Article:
Failure to Include Acceleration Clause Costly
This article was originally published in the On cross-motions for partial summary judgment, the Delaware Court of Chancery, in Knutkowski v. Cross, C.A. No. 4889-VCG (Oct. 13, 2014), found that certain payments due under a promissory note were barred by the applicable statute of limitations where the note called for repayment of the loan in installments, but did not include an acceleration clause. The plaintiff asserted various equitable and legal claims, and, with respect to the legal claim for recovery under the note, the court found that 6 Del. C. Section 3-118(a) barred the recovery of any payments that were due more than six years before the plaintiff initiated the action. As the note did not include an acceleration clause, the plaintiff was not in a position to accelerate the amounts due and seek a recovery of the full amount of the note.
The note at issue in Knutkowski was in the amount of $85,000 and called for monthly installment payments in the amount of $900 over a 10-year period, with the first payment due Jan. 1, 1998. The note, however, did not provide for acceleration of the entire amount due in the event the debtor defaulted on one or more of the payment obligations. The court assumed, for purposes of the pending motions, that no payments had been made under the note. The plaintiff did not initiate the present action to enforce the note until Sept. 11, 2009. On its motion for partial summary judgment, the defendant argued that the plaintiff's claim was barred in its entirety under the six-year statute of limitations applicable to promissory notes. Under 6 Del. C. Section 3-118(a), "an action to enforce the obligation of a party to pay a note payable at a definite time must be commenced within six years after the due date or dates stated in the note or, if a due date is accelerated, within six years after the accelerated due date." The defendant argued that the plaintiff had six years from the date of the defendant's first failure to make an installment payment to file an action. The defendant also argued that the plaintiff's claim was barred by laches. In contrast, the plaintiff argued that the parties agreed to a continuous obligation that, in the event of a breach, allowed for a recovery of the full amount of the note. The plaintiff argued in the alternative that, at a minimum, the question of whether the parties intended for the note to represent a continuous or severable obligation was a fact issue that could not be decided on summary judgment. The plaintiff relied on case law finding a factual dispute where the contracts at issue involved various forms of ongoing obligations.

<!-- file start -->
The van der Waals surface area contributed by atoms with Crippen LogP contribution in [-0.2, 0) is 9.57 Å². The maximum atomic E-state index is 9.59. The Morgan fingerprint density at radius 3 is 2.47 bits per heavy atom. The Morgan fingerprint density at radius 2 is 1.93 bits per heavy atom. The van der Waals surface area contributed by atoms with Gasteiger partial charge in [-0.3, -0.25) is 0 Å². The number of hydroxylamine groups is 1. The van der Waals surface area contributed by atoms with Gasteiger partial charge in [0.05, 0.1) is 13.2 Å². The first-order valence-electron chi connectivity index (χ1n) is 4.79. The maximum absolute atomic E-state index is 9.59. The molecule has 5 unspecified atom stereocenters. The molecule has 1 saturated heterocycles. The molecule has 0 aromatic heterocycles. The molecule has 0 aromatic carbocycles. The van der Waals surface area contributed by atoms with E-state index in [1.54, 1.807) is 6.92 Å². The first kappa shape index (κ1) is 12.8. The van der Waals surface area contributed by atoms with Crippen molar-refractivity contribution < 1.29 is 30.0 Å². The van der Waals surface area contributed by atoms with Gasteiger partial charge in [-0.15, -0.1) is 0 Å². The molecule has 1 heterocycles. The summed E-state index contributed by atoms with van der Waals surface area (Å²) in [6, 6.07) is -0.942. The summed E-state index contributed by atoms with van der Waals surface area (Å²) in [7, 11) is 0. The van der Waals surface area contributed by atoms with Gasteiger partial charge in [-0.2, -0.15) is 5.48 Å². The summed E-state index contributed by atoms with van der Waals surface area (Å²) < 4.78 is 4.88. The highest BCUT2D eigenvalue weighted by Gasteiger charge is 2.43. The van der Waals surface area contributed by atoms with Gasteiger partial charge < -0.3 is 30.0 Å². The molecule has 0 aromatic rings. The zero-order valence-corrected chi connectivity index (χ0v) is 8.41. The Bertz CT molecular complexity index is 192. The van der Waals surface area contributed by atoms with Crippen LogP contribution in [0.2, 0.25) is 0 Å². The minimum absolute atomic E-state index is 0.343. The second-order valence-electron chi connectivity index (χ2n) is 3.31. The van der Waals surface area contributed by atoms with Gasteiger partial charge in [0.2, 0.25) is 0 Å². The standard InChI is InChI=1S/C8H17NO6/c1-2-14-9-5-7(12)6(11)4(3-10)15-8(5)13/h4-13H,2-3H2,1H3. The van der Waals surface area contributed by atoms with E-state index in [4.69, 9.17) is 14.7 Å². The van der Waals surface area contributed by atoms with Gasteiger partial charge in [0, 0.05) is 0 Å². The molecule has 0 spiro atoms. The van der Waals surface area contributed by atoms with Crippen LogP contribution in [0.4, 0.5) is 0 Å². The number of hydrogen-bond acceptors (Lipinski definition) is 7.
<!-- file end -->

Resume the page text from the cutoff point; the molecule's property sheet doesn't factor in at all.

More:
In deciding the parties' cross-motions, the court initially found that, in addition to considering the defense of laches, it was appropriate to apply the statute of limitations. In so finding, the court relied on Reid v. Spazio, 970 A.2d 176, 183 (Del. 2009), and Haas v. Sinaloa Exploration & Development, 152 A. 216, 217-18 (Del. Ch. 1930), for the proposition that, "while the 'limitations of actions applicable in a court of law are not controlling in equity,' this court 'will apply the terms of the statute in bar of a purely legal right which happens to be drawn into its cognizance where, had the action been at law, it would have been barred there.'" The court further noted, "Even in equitable actions, this court 'accords great weight to the analogous statute of limitations. In the absence of unusual or extraordinary circumstances, the analogous statute of limitations creates a presumptive time period during which the claim must be filed or else be barred as stale,'" citing Envo v. Walters, (Del. Ch. Dec. 30, 2009) and (Del. Mar. 28, 2013); see also Whittington v. Dragon Group LLC, 991 A.2d 1, 9 (Del. 2009) ("where the plaintiff seeks equitable relief, however, the Court of Chancery applies the statute of limitations by analogy"). In applying the statute of limitations, the court relied on the express language of 6 Del. C. Section 3-118(a), which requires actions to enforce a note to be filed "within six years after the due date or dates stated in the note." Based on this statutory language, the court found that an action on payment obligations due before Sept. 11, 2003—six years before the action was filed—was barred. In reaching its decision, the court distinguished, on two grounds, the case law cited by the plaintiff in support of the argument that the note represented a continuous obligation. The court found that such case law involved agreements either on which the accrual date of a breach could not be readily determined or where damages were not ascertainable as of some intermediate date. Neither circumstance applied to the note, as the dates on which the payments were due were "defined precisely in the note, as were the amounts to be repaid." The note's specificity in this regard also precluded the defendant's argument that the entire claim was time-barred due to the plaintiff's failure to file after the first breach. Under the express language of the statute, the plaintiff was entitled to seek recovery within six years of amounts due on the "dates" stated in the note.
The primary lesson to be learned from this decision is that a claim under a promissory note that does not allow for acceleration of the amount due is subject to reduction under 6 Del. C. Section 3-118(a). Also, this decision reaffirms the Court of Chancery's willingness to apply the applicable statute of limitations to claims that are legal in nature. As such, under these circumstances, a defendant may rely on the applicable statute of limitations in addition to asserting the defense of laches.
Delaware Business Court Insider | November 26, 2014